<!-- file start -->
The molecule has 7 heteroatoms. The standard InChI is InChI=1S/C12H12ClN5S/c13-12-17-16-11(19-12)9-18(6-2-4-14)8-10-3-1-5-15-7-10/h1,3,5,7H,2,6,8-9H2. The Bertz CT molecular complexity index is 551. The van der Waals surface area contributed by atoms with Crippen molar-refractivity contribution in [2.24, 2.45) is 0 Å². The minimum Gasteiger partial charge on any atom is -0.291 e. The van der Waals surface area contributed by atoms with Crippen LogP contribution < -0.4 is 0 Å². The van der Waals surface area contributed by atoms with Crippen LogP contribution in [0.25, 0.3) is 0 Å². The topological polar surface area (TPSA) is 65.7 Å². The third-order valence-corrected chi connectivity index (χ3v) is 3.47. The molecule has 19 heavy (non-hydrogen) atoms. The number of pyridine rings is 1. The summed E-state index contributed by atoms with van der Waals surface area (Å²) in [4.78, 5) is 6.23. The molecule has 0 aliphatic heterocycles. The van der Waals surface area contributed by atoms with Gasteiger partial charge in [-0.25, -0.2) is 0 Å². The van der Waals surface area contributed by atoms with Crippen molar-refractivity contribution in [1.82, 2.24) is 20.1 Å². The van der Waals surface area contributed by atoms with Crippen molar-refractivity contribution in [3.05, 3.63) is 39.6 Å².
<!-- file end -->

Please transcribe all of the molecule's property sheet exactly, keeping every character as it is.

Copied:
The molecule has 7 heteroatoms. The standard InChI is InChI=1S/C12H12ClN5S/c13-12-17-16-11(19-12)9-18(6-2-4-14)8-10-3-1-5-15-7-10/h1,3,5,7H,2,6,8-9H2. The Bertz CT molecular complexity index is 551. The van der Waals surface area contributed by atoms with Crippen molar-refractivity contribution in [2.24, 2.45) is 0 Å². The minimum Gasteiger partial charge on any atom is -0.291 e. The van der Waals surface area contributed by atoms with Crippen LogP contribution < -0.4 is 0 Å². The van der Waals surface area contributed by atoms with Crippen LogP contribution in [0.25, 0.3) is 0 Å². The topological polar surface area (TPSA) is 65.7 Å². The third-order valence-corrected chi connectivity index (χ3v) is 3.47. The molecule has 19 heavy (non-hydrogen) atoms. The number of pyridine rings is 1. The summed E-state index contributed by atoms with van der Waals surface area (Å²) in [4.78, 5) is 6.23. The molecule has 0 aliphatic heterocycles. The van der Waals surface area contributed by atoms with Gasteiger partial charge in [-0.25, -0.2) is 0 Å². The van der Waals surface area contributed by atoms with Crippen molar-refractivity contribution in [1.82, 2.24) is 20.1 Å². The van der Waals surface area contributed by atoms with Crippen molar-refractivity contribution in [3.05, 3.63) is 39.6 Å².